Reconciliation through Healing ForestsPresented by: Friends of the Saskatoon Afforestation Areas Inc.
Category: Meetings, Conferences and Workshops
Date: September 22, 2021 – September 22, 2021
Time: 7:00 PM – 8:00 PM
Address: Richard St. Barbe Baker Afforestation Area 241 Township Road 362, Saskatoon, Saskatchewan S7T 1A8
National Healing Forests Online Zoom Webinar. Imagine woodlands setting(s) for health, wellness, understanding, and respect across cultures.
A forest can help people heal and connect them with nature. With this in mind, Peter Croal (retired CIDA Environment Specialist) and Patricia Stirbys (legal and Indigenous Relations specialist) – inspired by the 2015 Truth and Reconciliation Commission report and its Calls to Action to strengthen relationships between Indigenous and non-Indigenous peoples – developed the National Healing Forests initiative. A Healing Forest project brings together Indigenous and non-Indigenous neighbours to plan and develop green spaces where survivors and families of the Residential School legacy, as well as all Canadians, can heal, do ceremony, reflect, discuss and meditate. This reconciliation project is community-led and totally grassroots.
This presentation outlines a brief history of the residential school system and explains how communities and institutions can create their own Healing Forest space for reconciliation.
We are grateful for this presentation by Patricia Stirbys (Indigenous relations specialist) and Peter Croal (P. Geol. International Environment and Development Advisor), co-founders of the National Healing Forests initiative.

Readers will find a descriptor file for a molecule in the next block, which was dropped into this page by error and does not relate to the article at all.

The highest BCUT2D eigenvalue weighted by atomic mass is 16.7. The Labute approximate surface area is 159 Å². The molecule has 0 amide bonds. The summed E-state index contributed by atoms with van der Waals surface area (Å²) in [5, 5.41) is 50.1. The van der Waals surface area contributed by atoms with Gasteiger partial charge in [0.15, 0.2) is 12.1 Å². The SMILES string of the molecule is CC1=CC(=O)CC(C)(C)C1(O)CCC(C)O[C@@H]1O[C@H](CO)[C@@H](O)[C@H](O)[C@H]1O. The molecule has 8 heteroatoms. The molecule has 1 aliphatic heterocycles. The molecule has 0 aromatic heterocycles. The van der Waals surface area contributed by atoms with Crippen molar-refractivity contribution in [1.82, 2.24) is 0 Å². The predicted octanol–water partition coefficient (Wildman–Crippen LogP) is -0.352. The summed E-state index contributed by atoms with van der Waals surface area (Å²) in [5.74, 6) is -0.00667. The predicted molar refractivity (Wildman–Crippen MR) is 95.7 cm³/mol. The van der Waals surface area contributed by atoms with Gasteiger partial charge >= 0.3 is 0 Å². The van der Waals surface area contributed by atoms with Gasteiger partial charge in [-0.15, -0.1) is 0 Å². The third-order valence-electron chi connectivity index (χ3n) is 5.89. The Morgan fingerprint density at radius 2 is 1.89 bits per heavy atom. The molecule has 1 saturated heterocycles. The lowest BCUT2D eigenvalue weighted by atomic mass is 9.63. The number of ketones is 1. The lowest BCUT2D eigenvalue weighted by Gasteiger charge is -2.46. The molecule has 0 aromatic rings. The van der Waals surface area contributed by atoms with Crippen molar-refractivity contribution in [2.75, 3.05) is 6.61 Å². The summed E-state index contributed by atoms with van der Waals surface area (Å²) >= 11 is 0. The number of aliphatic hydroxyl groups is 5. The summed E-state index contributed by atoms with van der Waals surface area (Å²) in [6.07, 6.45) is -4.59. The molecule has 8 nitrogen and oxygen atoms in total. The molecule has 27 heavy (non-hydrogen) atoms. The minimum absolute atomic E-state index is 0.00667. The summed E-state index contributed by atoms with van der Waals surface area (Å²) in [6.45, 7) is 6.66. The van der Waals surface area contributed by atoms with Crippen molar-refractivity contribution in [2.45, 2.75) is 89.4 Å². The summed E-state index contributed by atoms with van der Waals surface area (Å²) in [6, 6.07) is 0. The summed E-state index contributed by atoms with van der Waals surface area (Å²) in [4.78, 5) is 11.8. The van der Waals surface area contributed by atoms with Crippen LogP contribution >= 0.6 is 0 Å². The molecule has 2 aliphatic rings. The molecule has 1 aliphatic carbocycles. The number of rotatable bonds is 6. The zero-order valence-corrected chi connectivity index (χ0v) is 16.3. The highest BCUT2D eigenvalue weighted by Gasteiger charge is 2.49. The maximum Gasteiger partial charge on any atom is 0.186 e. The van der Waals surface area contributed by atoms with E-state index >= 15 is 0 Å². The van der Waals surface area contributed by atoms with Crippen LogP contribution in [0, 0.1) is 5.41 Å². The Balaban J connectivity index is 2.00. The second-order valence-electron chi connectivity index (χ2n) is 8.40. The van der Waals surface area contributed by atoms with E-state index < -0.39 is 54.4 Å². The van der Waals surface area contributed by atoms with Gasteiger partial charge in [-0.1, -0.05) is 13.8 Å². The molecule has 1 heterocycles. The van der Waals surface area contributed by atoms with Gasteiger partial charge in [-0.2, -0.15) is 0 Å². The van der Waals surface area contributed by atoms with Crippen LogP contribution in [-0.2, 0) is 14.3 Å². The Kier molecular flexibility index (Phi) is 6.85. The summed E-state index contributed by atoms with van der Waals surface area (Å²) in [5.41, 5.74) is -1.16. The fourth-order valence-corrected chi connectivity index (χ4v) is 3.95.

This virtual connection provides a time to learn more about the National Healing Forests in this era of Truth and Reconciliation.
This program for National Forest Week is brought to you by the Friends of the Saskatoon Afforestation Areas an environmental non-profit charity that was created to preserve and restore the 326-acre Richard St. Barbe Baker Afforestation Area and the 148-acre George Genereux Urban Regional Park. Our work reinforces the 1972 City Council decision designating these afforestation areas on the western fringe of Saskatoon to “be preserved in perpetuity.” They are important habitat for wildlife as well as semi-wild public spaces for recreation and nature immersion. The larger of these two areas is named after Richard St. Barbe Baker (1889-1982), who has been called the “first global conservationist” and in recognition of this he was made the first Honorary Life Member of the World Wildlife Fund in 1969. A British forester who also homesteaded and studied in Saskatoon, he dedicated his entire life unfailingly to the preservation and planting of trees and forests.
Friends of the Saskatoon Afforestation Areas are proud to bring to you this series of events for National Forest Week Theme “Our forests – Continually giving” Saturday September 18, 2021 to Sunday September 26, 2021 Commemorating and celebrating Maple Leaf Day September 22, 2021
This is one session in a week long series of events celebrating National Forest Week with a theme – “Our Forests – Continually Giving”
Social Media Links
Get Directionsrichard st. barbe baker afforestation area, saskatoon, sk